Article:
ON THE EDGE
The Forsyth-Barr effect
Tue, 18 Sep 2012 16:30
There could be a scientific explanation for the poor goal-kicking at Dunedin's enclosed Stadium.
The Forsyth-Barr Stadium has been a tough venue for goal-kickers ever since it was first used at the World Cup last year, which has been something of a conundrum considering the fact that it has a roof.
Springbok flyhalf Morne Steyn was the latest player to battle off the tee, when he missed a number of seemingly straight forward kicks in the Springboks' defeat on Saturday, and scientist Brian Wilkens believes he has an explanation.
Wilkens told Fairfax Media that the issue relates to the lateral Magnus/Robins force, which makes any spun ball curve when the air flowing around it leaves the surface earlier on one side than on the other.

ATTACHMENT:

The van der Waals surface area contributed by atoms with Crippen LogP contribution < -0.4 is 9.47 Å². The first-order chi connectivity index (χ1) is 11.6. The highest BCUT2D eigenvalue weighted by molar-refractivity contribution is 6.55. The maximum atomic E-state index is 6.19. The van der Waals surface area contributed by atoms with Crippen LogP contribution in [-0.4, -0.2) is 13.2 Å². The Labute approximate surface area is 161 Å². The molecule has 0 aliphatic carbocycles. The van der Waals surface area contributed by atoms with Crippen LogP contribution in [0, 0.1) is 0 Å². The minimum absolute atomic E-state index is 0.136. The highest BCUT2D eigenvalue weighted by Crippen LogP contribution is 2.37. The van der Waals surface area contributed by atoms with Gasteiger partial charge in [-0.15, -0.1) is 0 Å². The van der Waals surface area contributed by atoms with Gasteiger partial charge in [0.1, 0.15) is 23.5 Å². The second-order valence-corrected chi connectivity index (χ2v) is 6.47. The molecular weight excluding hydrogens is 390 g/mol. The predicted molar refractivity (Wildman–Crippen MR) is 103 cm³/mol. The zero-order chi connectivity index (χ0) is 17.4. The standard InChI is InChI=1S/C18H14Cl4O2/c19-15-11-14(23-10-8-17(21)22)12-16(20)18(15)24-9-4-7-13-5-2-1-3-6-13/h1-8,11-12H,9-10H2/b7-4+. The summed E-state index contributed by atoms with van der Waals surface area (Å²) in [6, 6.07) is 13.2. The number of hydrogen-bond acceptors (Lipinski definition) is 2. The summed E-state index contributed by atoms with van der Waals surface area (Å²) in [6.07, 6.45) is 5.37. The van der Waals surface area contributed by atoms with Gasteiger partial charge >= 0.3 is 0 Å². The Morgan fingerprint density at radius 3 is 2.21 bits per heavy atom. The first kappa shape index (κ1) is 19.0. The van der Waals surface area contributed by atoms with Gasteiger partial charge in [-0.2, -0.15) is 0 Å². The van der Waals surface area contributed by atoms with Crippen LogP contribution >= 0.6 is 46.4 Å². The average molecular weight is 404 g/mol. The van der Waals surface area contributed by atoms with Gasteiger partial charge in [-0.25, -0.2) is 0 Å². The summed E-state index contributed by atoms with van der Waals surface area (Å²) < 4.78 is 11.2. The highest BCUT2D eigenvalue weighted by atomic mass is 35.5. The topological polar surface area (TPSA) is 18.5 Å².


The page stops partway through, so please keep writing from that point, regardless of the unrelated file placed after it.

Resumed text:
"In rugby, most kickers don't strike the ball dead centre and their boot doesn't come through straight in line with the target; they come around the ball slightly," Wilkins said.
"They're almost guaranteed to put a slight sideways spin on the ball. It's the same sort of thing as table tennis, when you put side spin on the ball it swerves.
"It's the smooth non-turbulent air [under the roof] which accentuates all these phenomena. It's only got to be a very slight rotation for it to take off and develop into a big curve," he added.
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